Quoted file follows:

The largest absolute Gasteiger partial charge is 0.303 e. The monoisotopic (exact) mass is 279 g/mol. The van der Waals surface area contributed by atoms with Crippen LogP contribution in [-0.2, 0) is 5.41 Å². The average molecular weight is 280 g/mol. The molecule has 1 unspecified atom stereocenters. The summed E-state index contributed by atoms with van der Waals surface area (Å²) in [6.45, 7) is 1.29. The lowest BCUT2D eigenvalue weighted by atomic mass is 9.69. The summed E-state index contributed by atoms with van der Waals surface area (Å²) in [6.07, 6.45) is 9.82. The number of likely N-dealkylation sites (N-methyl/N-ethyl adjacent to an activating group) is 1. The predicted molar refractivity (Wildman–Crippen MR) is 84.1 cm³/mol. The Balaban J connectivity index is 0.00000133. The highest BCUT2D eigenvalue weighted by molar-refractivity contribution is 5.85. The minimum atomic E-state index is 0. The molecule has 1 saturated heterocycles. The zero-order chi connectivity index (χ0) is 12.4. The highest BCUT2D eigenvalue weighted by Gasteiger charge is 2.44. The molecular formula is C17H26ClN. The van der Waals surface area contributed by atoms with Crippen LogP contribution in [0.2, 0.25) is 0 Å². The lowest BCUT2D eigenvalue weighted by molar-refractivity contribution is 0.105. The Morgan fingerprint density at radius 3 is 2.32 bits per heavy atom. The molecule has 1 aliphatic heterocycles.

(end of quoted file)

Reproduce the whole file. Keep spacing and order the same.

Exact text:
The largest absolute Gasteiger partial charge is 0.303 e. The monoisotopic (exact) mass is 279 g/mol. The van der Waals surface area contributed by atoms with Crippen LogP contribution in [-0.2, 0) is 5.41 Å². The average molecular weight is 280 g/mol. The molecule has 1 unspecified atom stereocenters. The summed E-state index contributed by atoms with van der Waals surface area (Å²) in [6.45, 7) is 1.29. The lowest BCUT2D eigenvalue weighted by atomic mass is 9.69. The summed E-state index contributed by atoms with van der Waals surface area (Å²) in [6.07, 6.45) is 9.82. The number of likely N-dealkylation sites (N-methyl/N-ethyl adjacent to an activating group) is 1. The predicted molar refractivity (Wildman–Crippen MR) is 84.1 cm³/mol. The Balaban J connectivity index is 0.00000133. The highest BCUT2D eigenvalue weighted by molar-refractivity contribution is 5.85. The minimum atomic E-state index is 0. The molecule has 1 saturated heterocycles. The zero-order chi connectivity index (χ0) is 12.4. The highest BCUT2D eigenvalue weighted by Gasteiger charge is 2.44. The molecular formula is C17H26ClN. The van der Waals surface area contributed by atoms with Crippen LogP contribution in [0.2, 0.25) is 0 Å². The lowest BCUT2D eigenvalue weighted by molar-refractivity contribution is 0.105. The Morgan fingerprint density at radius 3 is 2.32 bits per heavy atom. The molecule has 1 aliphatic heterocycles.